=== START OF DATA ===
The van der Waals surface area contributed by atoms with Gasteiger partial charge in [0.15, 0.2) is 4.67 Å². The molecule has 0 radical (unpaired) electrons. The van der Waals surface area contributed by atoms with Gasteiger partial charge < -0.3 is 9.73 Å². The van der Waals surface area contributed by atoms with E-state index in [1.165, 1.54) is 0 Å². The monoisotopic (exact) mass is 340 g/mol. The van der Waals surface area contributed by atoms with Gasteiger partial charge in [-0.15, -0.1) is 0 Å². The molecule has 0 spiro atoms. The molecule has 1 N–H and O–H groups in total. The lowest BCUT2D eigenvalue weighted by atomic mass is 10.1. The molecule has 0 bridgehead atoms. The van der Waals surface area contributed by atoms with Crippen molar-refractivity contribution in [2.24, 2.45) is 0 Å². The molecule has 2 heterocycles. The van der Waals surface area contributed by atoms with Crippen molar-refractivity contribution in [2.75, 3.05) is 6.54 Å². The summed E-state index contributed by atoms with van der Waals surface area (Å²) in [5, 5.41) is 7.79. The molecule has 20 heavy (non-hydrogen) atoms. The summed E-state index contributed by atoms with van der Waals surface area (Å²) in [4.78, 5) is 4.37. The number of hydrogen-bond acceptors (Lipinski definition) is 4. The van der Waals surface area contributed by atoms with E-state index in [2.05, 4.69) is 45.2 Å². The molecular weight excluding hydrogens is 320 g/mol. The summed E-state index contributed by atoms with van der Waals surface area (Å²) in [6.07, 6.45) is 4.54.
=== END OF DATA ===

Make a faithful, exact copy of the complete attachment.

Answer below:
The van der Waals surface area contributed by atoms with Gasteiger partial charge in [0.15, 0.2) is 4.67 Å². The molecule has 0 radical (unpaired) electrons. The van der Waals surface area contributed by atoms with Gasteiger partial charge < -0.3 is 9.73 Å². The van der Waals surface area contributed by atoms with E-state index in [1.165, 1.54) is 0 Å². The monoisotopic (exact) mass is 340 g/mol. The van der Waals surface area contributed by atoms with Gasteiger partial charge in [-0.15, -0.1) is 0 Å². The molecule has 0 spiro atoms. The molecule has 1 N–H and O–H groups in total. The lowest BCUT2D eigenvalue weighted by atomic mass is 10.1. The molecule has 0 bridgehead atoms. The van der Waals surface area contributed by atoms with Crippen molar-refractivity contribution in [2.24, 2.45) is 0 Å². The molecule has 2 heterocycles. The van der Waals surface area contributed by atoms with Crippen molar-refractivity contribution in [2.75, 3.05) is 6.54 Å². The summed E-state index contributed by atoms with van der Waals surface area (Å²) in [5, 5.41) is 7.79. The molecule has 20 heavy (non-hydrogen) atoms. The summed E-state index contributed by atoms with van der Waals surface area (Å²) in [4.78, 5) is 4.37. The number of hydrogen-bond acceptors (Lipinski definition) is 4. The van der Waals surface area contributed by atoms with E-state index in [2.05, 4.69) is 45.2 Å². The molecular weight excluding hydrogens is 320 g/mol. The summed E-state index contributed by atoms with van der Waals surface area (Å²) in [6.07, 6.45) is 4.54.